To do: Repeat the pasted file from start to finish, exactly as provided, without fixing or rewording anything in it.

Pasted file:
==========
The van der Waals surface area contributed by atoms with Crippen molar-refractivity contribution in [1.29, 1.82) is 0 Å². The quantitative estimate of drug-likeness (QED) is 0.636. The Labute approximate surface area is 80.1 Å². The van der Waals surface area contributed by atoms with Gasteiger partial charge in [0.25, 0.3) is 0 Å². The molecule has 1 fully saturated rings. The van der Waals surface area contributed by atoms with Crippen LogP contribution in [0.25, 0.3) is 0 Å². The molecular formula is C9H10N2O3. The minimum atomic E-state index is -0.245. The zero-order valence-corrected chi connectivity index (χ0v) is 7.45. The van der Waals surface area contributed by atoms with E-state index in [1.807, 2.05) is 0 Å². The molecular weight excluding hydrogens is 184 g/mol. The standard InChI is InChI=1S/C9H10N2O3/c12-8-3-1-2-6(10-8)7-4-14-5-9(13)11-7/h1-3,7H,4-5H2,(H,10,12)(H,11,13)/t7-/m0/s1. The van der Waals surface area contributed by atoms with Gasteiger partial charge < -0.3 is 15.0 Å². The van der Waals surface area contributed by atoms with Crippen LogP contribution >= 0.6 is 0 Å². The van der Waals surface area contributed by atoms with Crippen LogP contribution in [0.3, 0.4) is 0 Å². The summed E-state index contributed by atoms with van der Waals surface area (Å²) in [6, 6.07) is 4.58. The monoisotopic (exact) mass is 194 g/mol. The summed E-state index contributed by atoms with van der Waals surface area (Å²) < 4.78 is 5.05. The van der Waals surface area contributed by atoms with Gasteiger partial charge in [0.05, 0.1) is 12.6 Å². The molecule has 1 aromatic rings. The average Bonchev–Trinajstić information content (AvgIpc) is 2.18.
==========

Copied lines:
The van der Waals surface area contributed by atoms with Crippen molar-refractivity contribution in [1.29, 1.82) is 0 Å². The quantitative estimate of drug-likeness (QED) is 0.636. The Labute approximate surface area is 80.1 Å². The van der Waals surface area contributed by atoms with Gasteiger partial charge in [0.25, 0.3) is 0 Å². The molecule has 1 fully saturated rings. The van der Waals surface area contributed by atoms with Crippen LogP contribution in [0.25, 0.3) is 0 Å². The molecular formula is C9H10N2O3. The minimum atomic E-state index is -0.245. The zero-order valence-corrected chi connectivity index (χ0v) is 7.45. The van der Waals surface area contributed by atoms with E-state index in [1.807, 2.05) is 0 Å². The molecular weight excluding hydrogens is 184 g/mol. The standard InChI is InChI=1S/C9H10N2O3/c12-8-3-1-2-6(10-8)7-4-14-5-9(13)11-7/h1-3,7H,4-5H2,(H,10,12)(H,11,13)/t7-/m0/s1. The van der Waals surface area contributed by atoms with Gasteiger partial charge < -0.3 is 15.0 Å². The van der Waals surface area contributed by atoms with Crippen LogP contribution >= 0.6 is 0 Å². The van der Waals surface area contributed by atoms with Crippen LogP contribution in [0.3, 0.4) is 0 Å². The summed E-state index contributed by atoms with van der Waals surface area (Å²) in [6, 6.07) is 4.58. The monoisotopic (exact) mass is 194 g/mol. The summed E-state index contributed by atoms with van der Waals surface area (Å²) < 4.78 is 5.05. The van der Waals surface area contributed by atoms with Gasteiger partial charge in [0.05, 0.1) is 12.6 Å². The molecule has 1 aromatic rings. The average Bonchev–Trinajstić information content (AvgIpc) is 2.18.